Friday, October 19, 2012

oh my... octopi.

Each of the 5th grade classes needed a portion of their 2nd meeting with me to finish up their bike drawings, so that left me with a shorter time to do a follow up lesson with them than normal.

I decided to do a fun activity based on a Brooklyn based (Philly loving) illustrator named Alex Eben Meyer. I have done a few projects based on Alex's work before and his artwork has always been well received by students big and small. We briefly looked at a few of his ink drawings and then looked at some of his images that are created digitally. We identified his use of contour lines to define shapes. I have always dug Alex's style, his simplification of some forms and exaggeration of others. His work allowed me to introduce representational style to the 5th graders.

The images that we focused on were a series of octopi illustrations.

Since the their bike drawings were based on observation I asked the kids if they thought Alex had observed these creatures in the wild. The kids smartly told me that Alex had used his head to create them. His imagination. We then agreed that even though they were based on his imagination, that they looked a little real (representational style) because of his use of overlapping, his use of limited shading, and the water's transition from light to dark.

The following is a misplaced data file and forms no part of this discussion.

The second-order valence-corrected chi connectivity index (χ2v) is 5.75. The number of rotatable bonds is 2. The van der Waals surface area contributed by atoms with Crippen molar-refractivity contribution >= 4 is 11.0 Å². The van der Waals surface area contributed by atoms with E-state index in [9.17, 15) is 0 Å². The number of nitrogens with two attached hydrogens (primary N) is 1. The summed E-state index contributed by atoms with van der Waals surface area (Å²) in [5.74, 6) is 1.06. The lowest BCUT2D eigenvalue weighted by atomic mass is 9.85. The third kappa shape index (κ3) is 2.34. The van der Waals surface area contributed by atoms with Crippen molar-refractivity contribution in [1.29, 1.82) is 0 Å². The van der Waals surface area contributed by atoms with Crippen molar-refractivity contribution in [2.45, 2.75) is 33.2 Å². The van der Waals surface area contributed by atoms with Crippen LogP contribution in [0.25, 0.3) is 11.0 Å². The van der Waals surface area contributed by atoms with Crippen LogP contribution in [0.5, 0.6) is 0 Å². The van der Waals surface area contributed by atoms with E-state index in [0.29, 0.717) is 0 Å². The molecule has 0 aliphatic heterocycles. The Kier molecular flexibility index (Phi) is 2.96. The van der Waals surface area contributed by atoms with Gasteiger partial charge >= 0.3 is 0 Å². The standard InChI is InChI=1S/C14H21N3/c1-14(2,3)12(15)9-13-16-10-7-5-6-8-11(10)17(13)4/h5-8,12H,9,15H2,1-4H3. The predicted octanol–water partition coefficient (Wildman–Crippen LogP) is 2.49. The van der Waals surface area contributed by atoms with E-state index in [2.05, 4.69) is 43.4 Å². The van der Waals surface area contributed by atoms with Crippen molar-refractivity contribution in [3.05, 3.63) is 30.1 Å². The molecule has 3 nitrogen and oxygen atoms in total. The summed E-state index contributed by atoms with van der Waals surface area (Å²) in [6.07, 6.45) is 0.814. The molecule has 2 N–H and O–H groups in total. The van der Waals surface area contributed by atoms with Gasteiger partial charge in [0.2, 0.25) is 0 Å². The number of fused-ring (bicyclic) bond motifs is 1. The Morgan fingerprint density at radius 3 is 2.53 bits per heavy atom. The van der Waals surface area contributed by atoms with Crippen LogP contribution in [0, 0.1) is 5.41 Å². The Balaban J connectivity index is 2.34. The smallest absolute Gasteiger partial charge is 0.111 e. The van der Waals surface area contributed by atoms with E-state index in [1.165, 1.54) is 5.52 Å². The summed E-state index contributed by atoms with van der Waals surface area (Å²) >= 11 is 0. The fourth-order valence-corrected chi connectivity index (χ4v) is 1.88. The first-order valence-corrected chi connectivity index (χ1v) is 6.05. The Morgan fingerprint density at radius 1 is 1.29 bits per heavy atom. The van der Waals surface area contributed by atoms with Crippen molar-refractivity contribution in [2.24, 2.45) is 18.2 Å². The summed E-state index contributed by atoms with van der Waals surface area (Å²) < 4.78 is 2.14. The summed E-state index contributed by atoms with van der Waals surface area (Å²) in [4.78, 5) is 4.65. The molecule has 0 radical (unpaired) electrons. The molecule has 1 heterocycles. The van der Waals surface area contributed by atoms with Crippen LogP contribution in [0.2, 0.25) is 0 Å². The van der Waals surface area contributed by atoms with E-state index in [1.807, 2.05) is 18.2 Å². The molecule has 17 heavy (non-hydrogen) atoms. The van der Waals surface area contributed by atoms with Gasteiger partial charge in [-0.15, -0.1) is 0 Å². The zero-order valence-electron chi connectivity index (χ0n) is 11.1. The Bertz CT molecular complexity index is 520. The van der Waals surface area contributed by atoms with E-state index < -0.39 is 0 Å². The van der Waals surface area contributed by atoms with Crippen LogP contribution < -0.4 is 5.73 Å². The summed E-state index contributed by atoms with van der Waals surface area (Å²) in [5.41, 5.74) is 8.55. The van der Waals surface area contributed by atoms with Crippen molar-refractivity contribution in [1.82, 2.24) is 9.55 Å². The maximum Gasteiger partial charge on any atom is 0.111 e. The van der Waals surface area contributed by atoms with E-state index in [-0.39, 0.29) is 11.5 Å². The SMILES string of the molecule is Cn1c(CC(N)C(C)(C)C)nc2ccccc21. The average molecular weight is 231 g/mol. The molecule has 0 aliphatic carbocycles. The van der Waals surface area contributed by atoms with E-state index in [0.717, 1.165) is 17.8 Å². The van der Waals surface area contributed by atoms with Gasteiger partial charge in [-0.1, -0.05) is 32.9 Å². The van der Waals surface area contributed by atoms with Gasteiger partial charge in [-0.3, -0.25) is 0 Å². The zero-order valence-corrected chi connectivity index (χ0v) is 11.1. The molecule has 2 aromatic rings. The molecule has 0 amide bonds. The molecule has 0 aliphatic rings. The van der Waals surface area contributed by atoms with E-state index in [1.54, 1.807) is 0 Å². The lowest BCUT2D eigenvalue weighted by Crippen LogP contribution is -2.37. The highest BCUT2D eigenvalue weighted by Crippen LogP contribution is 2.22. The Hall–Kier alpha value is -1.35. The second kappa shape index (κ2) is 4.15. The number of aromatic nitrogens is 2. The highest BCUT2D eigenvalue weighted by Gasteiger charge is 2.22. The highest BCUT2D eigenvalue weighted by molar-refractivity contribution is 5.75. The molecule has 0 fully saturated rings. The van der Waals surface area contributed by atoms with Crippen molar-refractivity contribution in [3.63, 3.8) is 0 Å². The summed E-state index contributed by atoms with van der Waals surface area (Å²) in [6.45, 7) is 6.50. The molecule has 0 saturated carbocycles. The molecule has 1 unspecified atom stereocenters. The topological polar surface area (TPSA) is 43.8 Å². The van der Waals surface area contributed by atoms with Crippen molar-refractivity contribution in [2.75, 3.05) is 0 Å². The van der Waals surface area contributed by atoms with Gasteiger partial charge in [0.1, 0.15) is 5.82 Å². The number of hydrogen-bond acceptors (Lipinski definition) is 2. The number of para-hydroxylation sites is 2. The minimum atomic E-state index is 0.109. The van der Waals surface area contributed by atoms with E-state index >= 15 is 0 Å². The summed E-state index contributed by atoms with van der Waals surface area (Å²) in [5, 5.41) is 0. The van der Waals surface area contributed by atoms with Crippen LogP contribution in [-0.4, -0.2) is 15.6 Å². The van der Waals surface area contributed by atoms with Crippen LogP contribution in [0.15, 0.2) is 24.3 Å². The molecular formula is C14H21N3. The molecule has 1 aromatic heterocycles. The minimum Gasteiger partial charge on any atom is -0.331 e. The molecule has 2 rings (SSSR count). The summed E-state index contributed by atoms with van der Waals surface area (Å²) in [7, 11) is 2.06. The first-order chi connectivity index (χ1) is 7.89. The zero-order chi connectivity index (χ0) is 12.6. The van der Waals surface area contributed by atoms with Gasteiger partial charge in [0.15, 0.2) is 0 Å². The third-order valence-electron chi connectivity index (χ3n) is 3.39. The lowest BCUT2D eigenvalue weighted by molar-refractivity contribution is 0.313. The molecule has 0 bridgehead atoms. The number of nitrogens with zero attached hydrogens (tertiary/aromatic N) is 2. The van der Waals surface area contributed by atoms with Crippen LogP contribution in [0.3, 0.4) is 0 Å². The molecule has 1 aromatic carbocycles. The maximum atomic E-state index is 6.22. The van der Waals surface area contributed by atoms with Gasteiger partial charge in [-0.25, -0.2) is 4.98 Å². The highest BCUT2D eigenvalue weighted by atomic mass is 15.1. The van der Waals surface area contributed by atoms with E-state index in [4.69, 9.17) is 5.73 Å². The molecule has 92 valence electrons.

This left us with about 45 minutes to create our own octopi. I demonstrated how to practice the lettering and tentacles, and then the kids went for it. The students had some great ideas, but what they found was that it was kinda hard to translate these ideas to "tentacle script". As with the bike project, I knew this would be challenging for the classes but I am pleased to say that there were no quitters in 5th grade:)

After they practiced, students softly (most of the time) drew out their scenes to fill the front of their 8x10" paper. They then traced the contours of the back of the tentacles and filled them in. I asked students to use warm colors on the suction cups and cool colors in the water. Students used crayola color sticks to add the color to their drawings.

There are a bunch more cool variations on the octopi theme that are not quite finished. I am hoping those kids will come down at recess to get them done and I'll post up their pics too:)


  1. Very cool project - as you say a challenge (!) but what a fun result :)

  2. I didn't realize at first the tentacles in the photo were spelling a word until I saw the kids drawings! What a cool idea!

  3. Un-Bee_leeb_Able!!! Do you lay in bed at night dreaming up these ideas?1? I hope you students know just how lucky they are to have you for their art teacher. They will remember these times with you for the rest of their lives. I had an art teacher like you in middle school and he's why I became an art teacher. Way cool,Don!